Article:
## Unlock! Escape Games and Free Demos

I recently picked up a copy of Unlock! Mystery Adventures. So far I’ve only played the tutorial adventure, so don’t worry about spoilers or solutions in this post.

I’ve tried some real life Escape Rooms over the past few years, and they’re usually fun, though I was so disappointed with Breakout Manchester, that I couldn’t even be bothered to blog about the experience! But as we and our friends get to that age where young children start interfering with the adults’ playtime opportunities, organising a group outing gets harder.

Unlock!, Escape The Room, and the critically acclaimed Exit: The Game series offer the chance to try out the Escape Room phenomena in the comfort of your own home and are more suitable for smaller groups, or even solo play.

## Trippples: Strategy and Combinatorial Mathematics

Trippples

Trippples (with three “p”s, p-p-pick up a p-p-penguin fans) is a chess-like strategic game from the 1970s. I found a copy in a Sue Ryder charity shop for £4. Bargain!

Two players, or two teams of two, try to get their transparent marker from one corner of the board to the other. Every square on the board has arrows pointing in three directions. These arrows tell you which directions the pieces can move each turn. The genius touch of Trippples is that your available moves are determined by the arrows under your opponent’s (or opponents’) marker(s). To win, you must force your opponent to move to a square that allows you to move to your destination.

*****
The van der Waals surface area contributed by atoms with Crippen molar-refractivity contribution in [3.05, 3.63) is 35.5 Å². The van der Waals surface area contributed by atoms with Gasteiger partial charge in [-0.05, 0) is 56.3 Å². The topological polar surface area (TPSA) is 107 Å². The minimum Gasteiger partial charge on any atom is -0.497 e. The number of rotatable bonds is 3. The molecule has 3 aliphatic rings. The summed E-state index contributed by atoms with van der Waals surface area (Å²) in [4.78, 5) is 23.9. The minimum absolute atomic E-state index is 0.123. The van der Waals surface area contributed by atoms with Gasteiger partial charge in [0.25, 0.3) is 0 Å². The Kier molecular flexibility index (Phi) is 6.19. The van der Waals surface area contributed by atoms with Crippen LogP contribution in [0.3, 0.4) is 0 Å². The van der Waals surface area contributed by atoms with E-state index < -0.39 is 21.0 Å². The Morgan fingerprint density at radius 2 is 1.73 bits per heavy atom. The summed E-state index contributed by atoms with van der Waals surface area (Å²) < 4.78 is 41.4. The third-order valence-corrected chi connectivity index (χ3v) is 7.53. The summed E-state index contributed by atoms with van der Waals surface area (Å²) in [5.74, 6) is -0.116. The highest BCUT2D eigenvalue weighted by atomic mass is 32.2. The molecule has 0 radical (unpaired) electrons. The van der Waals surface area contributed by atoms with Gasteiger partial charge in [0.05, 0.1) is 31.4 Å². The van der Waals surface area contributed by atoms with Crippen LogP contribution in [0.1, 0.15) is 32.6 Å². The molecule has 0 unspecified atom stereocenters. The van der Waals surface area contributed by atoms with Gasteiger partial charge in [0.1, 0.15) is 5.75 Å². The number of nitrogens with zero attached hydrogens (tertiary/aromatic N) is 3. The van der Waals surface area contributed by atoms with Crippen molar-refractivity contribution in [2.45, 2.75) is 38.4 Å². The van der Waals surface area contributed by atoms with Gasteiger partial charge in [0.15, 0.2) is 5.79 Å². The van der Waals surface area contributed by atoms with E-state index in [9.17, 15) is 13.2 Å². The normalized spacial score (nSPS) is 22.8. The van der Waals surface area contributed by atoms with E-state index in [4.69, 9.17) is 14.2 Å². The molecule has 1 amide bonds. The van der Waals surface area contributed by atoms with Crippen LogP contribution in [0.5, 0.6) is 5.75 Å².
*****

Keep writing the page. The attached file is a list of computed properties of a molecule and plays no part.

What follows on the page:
## Pandemic Legacy: Tutorial Games

Pandemic Legacy: Season 1

NOTE: This post DOES NOT contain plot spoilers for Pandemic Legacy. To learn more about the game, here is a longer, also spoiler-free preview.

In brief, Pandemic Legacy is an episodic, choose-your-own adventure, campaign-style board game. Intended to be played over 12 months, the rules and objectives change month by month and permanent changes to the game are made by ripping up cards or sticking things to the board depending on how well, or badly, you do in each game.

Everyone’s story will be slightly different, though the major plot points in the game will be the same for everyone as you work through a fixed “Legacy Deck” of events and objectives.

January has been a busy month in the world of Pandemic. My other half and I played several tutorial games before finally jumping into the full campaign. This post covers my thoughts on the basic Pandemic game based on the tutorials and contains no campaign spoilers. I’ll save those for the next post.

## Pandemic Legacy: Season 1 Preview